Across the country, food banks, food pantries, and other community organizations are working tirelessly to solve hunger in their communities. But how do all of these different pieces of the puzzle come together to provide meals for neighbors in need?
That’s exactly what Northern Illinois Food Bank supporters discovered on Saturday, May 4 during our fourth annual “Follow the Food” bus tour. We started the day at our South Suburban Center in Joliet (which incidentally celebrated the one-year anniversary of its opening on the same day!) for a brief introduction to the day’s events, followed by a taste of what it’s like to volunteer at the Food Bank and a tour of the center.
Our group then walked across the parking lot to our neighbors at Sam’s Club Joliet. Here we had the privilege of taking a guided tour of the store’s food rescue operations in the produce, deli, bakery and dairy sections. Fun fact: produce donations from Sam’s Club Joliet started three years ago!
We left Sam’s Club in style aboard the Follow the Food bus, and traveled across town to check out the community garden at All Nations Church of God in Christ. There, garden director Tempie Brooks shared how the garden continues to grow and become a resource for the families it serves, while also giving the community something to invest in.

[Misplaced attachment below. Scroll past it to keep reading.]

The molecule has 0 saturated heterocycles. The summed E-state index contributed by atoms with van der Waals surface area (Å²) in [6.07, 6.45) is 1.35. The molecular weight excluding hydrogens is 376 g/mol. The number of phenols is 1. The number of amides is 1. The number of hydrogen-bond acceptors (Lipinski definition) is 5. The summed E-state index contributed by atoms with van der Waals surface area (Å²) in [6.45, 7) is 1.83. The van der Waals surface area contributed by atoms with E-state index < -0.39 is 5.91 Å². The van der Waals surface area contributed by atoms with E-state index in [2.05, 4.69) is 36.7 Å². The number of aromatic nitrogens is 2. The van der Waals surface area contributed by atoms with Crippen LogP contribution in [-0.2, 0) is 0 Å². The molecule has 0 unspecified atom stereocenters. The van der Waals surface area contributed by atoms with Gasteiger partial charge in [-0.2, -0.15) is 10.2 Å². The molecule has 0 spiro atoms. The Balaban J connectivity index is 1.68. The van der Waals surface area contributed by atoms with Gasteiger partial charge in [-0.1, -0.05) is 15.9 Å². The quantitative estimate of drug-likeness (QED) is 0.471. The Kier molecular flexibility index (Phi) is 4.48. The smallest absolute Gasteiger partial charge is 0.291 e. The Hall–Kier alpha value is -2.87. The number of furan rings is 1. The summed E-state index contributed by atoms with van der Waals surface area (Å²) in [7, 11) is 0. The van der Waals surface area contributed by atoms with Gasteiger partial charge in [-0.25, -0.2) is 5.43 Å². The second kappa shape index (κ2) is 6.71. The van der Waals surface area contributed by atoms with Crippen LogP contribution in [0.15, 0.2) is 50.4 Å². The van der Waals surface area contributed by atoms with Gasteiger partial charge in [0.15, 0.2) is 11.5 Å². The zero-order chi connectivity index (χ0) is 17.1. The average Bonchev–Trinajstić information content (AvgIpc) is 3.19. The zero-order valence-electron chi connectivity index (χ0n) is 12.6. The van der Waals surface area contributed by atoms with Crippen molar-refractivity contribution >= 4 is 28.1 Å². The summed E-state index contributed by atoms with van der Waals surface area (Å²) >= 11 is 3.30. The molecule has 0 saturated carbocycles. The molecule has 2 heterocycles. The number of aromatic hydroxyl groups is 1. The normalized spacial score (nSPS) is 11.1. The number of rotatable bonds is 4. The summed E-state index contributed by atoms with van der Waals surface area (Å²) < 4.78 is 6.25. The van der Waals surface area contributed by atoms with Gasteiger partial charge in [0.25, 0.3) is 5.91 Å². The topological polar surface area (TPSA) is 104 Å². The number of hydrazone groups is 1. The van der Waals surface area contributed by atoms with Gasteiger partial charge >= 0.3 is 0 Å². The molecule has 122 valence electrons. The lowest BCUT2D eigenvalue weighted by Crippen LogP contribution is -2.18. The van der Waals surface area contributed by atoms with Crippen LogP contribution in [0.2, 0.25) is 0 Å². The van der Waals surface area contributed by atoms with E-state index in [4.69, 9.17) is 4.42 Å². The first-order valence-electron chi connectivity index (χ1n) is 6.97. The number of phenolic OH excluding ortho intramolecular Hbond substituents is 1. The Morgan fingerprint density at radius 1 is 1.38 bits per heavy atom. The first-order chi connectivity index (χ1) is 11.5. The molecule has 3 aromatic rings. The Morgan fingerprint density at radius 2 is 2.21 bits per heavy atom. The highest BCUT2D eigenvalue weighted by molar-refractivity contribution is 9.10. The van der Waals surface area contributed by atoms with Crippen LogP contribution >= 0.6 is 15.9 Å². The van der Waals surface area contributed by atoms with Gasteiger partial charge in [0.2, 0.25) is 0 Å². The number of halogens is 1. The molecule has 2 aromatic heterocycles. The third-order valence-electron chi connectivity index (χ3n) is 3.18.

After the community garden, it was back on the bus for a quick drive to the first of two food pantries: Frankfort Township Food Pantry. Here, we chatted with pantry staff about food recovery and general pantry operations, learning that 62 percent of clients at this particular pantry are senior citizens. We also toured the rooms inside the Frankfort Township building where the pantry is located.
Once we saw the sights at Frankfort Township, we hopped on the bus for the final leg of our journey to Faith Movers Food Pantry in University Park. At Faith Movers, we took a tour of where the pantry is located inside the church, and heard from the executive director about food deserts – areas with limited access to affordable, nutritious food due to lack of transportation or nearby grocery stores(1) – and what it means to people in the local community to know they can depend on the food pantry.
To celebrate the day’s adventures, we enjoyed a delicious lunch and sang happy birthday to the South Suburban Center (with cake!) before climbing onto the Follow the Food bus one last time to travel back to Joliet.
We hope you can join us for our Follow the Food bus tour next year to learn how organizations in our community join forces to provide meals for our neighbors in need throughout Northern Illinois. There’s no better way than following the food to really see first-hand and understand how together, we ARE solving hunger.
(1)“A Look Inside Food Deserts.” Centers for Disease Control and Prevention, 21 Aug. 2017.